Tonight is book club night. One of my favourite nights! We sit. We eat. We drink. We share. We talk about a book.
Tonight the book is The Pearl That Broke Its Shell by Nadia Hashimi.
Kabul, 2007: The Taliban rules the streets. With a drug-addicted father and no brothers, Rahima and her sisters can rarely leave the house or attend school. Their only hope lies in the ancient Afghan custom of bacha posh, which allows young Rahima to dress and be treated as a son until she is of marriageable age. As a boy, she has the kind of freedom that was previously unimaginable . . . freedom that will transform her forever.
But Rahima is not the first in her family to adopt this unusual custom. A century earlier, her great-great-grandmother Shekiba, left orphaned by an epidemic, saved herself and built a new life in the same way—the change took her on a journey from the deprivation of life in a rural village to the opulence of a king’s palace in the bustling metropolis of Kabul.
Crisscrossing in time, The Pearl That Broke Its Shell interweaves the stories of these two remarkable women who are separated by a century but share the same courage and dreams. What will happen once Rahima is old enough to marry? How long can Shekiba pass as a man? And if Rahima cannot adapt to life as a bride, how will she survive?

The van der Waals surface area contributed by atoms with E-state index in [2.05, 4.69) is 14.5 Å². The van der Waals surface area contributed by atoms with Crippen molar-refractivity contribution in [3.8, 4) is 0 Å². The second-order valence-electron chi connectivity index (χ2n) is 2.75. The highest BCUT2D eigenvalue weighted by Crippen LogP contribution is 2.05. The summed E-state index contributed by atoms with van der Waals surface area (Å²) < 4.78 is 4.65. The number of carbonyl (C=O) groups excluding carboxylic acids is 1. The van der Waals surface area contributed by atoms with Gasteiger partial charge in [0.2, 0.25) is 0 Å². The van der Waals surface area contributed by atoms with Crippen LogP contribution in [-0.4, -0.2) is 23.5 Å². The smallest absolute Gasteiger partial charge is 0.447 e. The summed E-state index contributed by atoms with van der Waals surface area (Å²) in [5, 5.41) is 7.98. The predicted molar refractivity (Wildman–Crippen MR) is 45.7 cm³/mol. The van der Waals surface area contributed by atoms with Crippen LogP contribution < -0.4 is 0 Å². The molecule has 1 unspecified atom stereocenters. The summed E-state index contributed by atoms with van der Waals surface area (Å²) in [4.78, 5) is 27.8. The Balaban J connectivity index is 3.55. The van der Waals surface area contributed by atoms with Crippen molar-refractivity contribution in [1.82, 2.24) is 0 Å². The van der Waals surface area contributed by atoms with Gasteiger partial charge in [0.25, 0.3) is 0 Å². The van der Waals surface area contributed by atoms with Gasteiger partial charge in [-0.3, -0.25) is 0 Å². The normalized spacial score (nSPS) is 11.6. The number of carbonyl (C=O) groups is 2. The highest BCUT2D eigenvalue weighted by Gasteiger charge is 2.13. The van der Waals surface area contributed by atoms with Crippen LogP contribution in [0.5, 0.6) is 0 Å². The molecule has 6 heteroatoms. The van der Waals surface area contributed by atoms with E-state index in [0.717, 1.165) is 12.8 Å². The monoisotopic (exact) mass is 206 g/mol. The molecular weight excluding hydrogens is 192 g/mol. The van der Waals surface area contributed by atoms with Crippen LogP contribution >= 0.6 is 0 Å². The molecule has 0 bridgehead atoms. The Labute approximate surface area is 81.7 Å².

Honestly, I wasn’t looking forward to this pick. I just didn’t know if I had the emotional energy to read what I felt was sure to be a depressing story. I know, such a whiner! It’s embarassing to admit how much of one I must have seemed. But kudos to Nadia Hashimi. She wrote a powerful story that covered very difficult topics and brought to life the reality of exsistence in Afghan for women under the rule of the Taliban. And she made it readable and inspiring and hopeful.
Reading this book reminded me of the time my son came home from a school trip to El Salvador. Their purpose for being there was not to offer charity. They did not go to build houses or schools. Not that there’s anything wrong with wanting to help your fellow human beings. But that was not what their trip was about. They were there to listen to the stories of the people. It was hard. Heartbreaking. At times, unbelievable. They stood on the spot Oscar Romero was assassinated. Stood on the banks of the river where so many people died. Other places too. And they listened. Because that’s what the people who had invited them in wanted. Sometimes that’s the hardest thing that can be expected of you.
The Pearl That Broke Its Shell is fiction, and at the same time not.
“Ultimately, I wrote this story to share the experience of Afghan women in a fictional work that is made up of a thousand truths.” Nadia Hashimi
They brought the stories of their hosts back and gave a face and humanity to a people I’d only thought of in the abstract. That is what this book made me think of: those stories that need to be listened to and repeated. The importance of education. Of how powerfully motivating the taste of freedom can be, even if you’ve only been given a morsel. Of how much a human being can take and still be able to stand.